The best British TV of 2017 so far

BFI curators pick some of the year’s television highlights to date. How many of these did you catch?

Lisa Kerrigan , Josephine Botting , Ros Cranston , Bryony Dixon , Mark Duguid , Danny Leigh , Will Massa
Updated:

Harlots (2017-)

Harlots (2017-)

Game of Thrones, Twin Peaks and The Handmaid’s Tale may be dominating current TV conversations, but British dramas have returned stronger than ever this year. Line of Duty and Broadchurch built on previous series to deepen their mysteries and characters while the mishaps of Sharon and Rob in Catastrophe and Tracey in Chewing Gum became even more excruciating. Meanwhile, in its third series, Love Island became a smash hit on ITV2.

It almost seems as though there’s no time for fresh programming, but only halfway through the year definite trends are emerging in new drama and documentary. Several strong series based on true stories have appeared on BBC and ITV, and a cluster of documentaries, including Hospital and Confessions of a Junior Doctor, have shown new aspects of the NHS.

Here’s a selection of the best and boldest new programmes, as chosen by BFI curators.

This Country (BBC Three)

This Country (2017-)

The secret to This Country, the funniest new British comedy this year, is boredom. Endless, grinding, spectacular boredom. The brainchild of writers and stars Daisy and Charlie Cooper, the show tells a story of the kind of country life to which fans of The Archers are rarely privy. Instead, we find ourselves in a tiny fictional Cotswolds village where to say nothing ever happens would be overstating the excitement.

Starring as cousins Kerry and Kurtan Mucklowe, the Coopers have a gift for capturing the feats of imagination that go into killing time, as well as bringing us a cast of eccentrics who feel at once outlandish and unnervingly real. As in a lot of the best British comedy, there’s a hefty pinch of despair and a hint of Beckett among the memories of David Brent stirred up by the mockumentary format. And, as in another TV landmark, The Prisoner (1967), there’s the nagging sense is that no-one here is ever leaving – even if they win the scarecrow competition.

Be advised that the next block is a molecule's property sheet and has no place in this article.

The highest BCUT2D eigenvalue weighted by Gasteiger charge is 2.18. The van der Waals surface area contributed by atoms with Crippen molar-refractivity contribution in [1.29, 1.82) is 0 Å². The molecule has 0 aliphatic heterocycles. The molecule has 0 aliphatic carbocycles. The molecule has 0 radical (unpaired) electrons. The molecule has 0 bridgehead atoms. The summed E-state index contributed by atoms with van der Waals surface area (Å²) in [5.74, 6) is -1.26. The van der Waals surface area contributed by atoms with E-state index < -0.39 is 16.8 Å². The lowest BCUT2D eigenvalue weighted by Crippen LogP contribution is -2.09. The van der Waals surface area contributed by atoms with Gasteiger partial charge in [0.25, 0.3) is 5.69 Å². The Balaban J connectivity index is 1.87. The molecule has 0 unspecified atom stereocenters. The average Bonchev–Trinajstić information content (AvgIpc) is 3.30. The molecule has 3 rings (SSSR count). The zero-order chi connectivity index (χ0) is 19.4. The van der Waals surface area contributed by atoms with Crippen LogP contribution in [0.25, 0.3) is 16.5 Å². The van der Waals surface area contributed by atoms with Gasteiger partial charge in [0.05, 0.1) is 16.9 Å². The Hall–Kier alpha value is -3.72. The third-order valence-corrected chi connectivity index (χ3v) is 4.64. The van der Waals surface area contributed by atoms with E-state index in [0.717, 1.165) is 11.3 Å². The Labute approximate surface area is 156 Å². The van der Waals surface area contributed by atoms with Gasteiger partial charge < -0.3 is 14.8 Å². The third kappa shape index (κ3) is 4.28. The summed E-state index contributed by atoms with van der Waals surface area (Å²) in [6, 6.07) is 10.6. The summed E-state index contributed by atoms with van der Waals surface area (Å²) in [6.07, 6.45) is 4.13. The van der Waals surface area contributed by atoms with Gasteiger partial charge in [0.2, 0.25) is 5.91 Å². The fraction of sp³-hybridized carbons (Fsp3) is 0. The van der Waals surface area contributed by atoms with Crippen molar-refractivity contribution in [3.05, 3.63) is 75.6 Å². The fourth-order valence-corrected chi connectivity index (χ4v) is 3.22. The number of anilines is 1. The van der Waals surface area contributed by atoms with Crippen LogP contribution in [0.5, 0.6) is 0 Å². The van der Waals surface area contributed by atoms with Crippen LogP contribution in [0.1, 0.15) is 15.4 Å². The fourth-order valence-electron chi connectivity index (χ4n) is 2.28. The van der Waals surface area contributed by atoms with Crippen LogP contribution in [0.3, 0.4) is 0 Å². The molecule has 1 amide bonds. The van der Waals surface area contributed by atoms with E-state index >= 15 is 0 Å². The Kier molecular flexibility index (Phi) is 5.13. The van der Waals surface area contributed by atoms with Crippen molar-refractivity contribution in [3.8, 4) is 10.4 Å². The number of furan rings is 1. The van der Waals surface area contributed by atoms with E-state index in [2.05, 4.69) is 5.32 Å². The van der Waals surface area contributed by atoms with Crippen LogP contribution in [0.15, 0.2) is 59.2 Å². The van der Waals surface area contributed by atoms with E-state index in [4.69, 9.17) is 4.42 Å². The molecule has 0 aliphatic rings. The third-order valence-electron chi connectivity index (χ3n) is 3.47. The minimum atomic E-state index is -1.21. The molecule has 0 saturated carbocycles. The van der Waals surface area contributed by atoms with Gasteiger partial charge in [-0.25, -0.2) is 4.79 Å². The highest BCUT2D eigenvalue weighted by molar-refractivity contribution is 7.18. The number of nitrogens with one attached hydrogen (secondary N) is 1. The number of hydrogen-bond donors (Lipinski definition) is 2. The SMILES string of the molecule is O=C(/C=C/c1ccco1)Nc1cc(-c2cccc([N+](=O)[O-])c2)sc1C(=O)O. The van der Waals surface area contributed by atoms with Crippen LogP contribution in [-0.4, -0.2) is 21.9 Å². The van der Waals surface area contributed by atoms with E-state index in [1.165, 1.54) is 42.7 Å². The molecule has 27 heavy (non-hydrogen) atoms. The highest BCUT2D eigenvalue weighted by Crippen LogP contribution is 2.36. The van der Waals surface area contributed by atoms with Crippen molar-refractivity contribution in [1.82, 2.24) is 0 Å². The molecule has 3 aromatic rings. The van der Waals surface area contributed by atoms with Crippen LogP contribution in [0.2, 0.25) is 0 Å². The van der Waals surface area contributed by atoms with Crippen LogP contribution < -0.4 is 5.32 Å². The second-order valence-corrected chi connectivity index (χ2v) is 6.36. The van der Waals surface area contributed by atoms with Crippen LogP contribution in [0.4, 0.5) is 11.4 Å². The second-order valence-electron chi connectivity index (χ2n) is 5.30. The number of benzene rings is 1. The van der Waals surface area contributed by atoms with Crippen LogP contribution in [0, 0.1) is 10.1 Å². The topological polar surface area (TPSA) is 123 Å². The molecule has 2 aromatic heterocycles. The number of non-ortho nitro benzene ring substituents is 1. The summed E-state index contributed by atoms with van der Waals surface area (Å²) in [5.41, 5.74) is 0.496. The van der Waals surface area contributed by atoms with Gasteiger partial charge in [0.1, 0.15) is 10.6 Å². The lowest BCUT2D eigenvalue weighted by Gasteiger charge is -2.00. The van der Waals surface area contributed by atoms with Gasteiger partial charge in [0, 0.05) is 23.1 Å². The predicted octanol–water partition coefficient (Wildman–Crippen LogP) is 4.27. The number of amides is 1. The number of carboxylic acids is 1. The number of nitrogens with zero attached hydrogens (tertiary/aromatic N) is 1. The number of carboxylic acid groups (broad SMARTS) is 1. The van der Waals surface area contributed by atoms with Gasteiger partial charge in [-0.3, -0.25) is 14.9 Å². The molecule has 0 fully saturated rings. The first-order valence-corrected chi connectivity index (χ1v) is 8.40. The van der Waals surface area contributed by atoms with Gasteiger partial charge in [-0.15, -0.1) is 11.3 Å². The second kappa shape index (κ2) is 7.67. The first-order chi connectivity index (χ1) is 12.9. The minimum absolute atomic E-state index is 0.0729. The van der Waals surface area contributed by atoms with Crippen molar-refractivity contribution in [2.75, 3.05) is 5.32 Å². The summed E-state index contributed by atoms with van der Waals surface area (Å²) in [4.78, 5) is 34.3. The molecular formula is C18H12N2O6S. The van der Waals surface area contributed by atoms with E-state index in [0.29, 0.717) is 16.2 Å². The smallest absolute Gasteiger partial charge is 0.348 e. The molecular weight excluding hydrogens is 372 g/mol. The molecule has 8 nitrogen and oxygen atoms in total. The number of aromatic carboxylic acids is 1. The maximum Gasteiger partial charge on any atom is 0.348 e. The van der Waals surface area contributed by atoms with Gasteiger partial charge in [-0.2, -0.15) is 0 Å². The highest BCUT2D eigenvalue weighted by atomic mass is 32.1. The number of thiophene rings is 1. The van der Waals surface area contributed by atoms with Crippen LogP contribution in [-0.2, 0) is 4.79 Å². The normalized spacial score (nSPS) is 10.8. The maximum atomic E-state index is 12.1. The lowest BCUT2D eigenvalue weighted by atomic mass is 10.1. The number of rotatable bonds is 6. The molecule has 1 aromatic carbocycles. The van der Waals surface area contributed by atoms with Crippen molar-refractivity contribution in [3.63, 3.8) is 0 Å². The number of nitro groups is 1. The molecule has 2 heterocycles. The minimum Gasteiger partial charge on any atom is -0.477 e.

Danny Leigh

The Trouble with Dad (Channel 4)

The Trouble with Dad (2017)

You may not have heard of Pick’s disease before watching this shocking, funny and revelatory documentary, but it will probably be seared onto your mind afterwards. David Baddiel’s eponymous father, Colin, has the disease, which is part of the “dark rainbow of dementia” as Baddiel puts it in one of the programme’s many eloquent lines. The symptoms include abusive, disinhibited behaviour, and there are some startling examples, including Colin’s wildly inappropriate comment at his wife’s funeral. Baddiel and his brother Ivor tend to respond with humour, which offers a means of self-preservation as well as brightening the viewers’ experience.

Charlie Russell, the director, occasionally chips in with a question from behind the camera, and there’s a pivotal moment in which he prods a fleeting, sweary expression of love from Colin towards his son. Colin’s jokes interspersed amid the credits provide a joyous conclusion to this vital programme.

Ros Cranston

Three Girls (BBC1)

Three Girls (2017)

If for no other reason, this production should be celebrated for getting across the concept that “there is no such thing as a child prostitute”. This three-part drama about the Rochdale child grooming case is hard, uncomfortable viewing, and it should be. Seen from the viewpoint of three different working-class girls, the three episodes cover the grooming and descent into abuse, the initial investigation – during which they were routinely ignored and labelled as unreliable witnesses by the police, who put their experience down to ‘lifestyle choice’ – and finally the reopening of the case and legal proceedings, when it looks horribly like the betrayal is about to be repeated.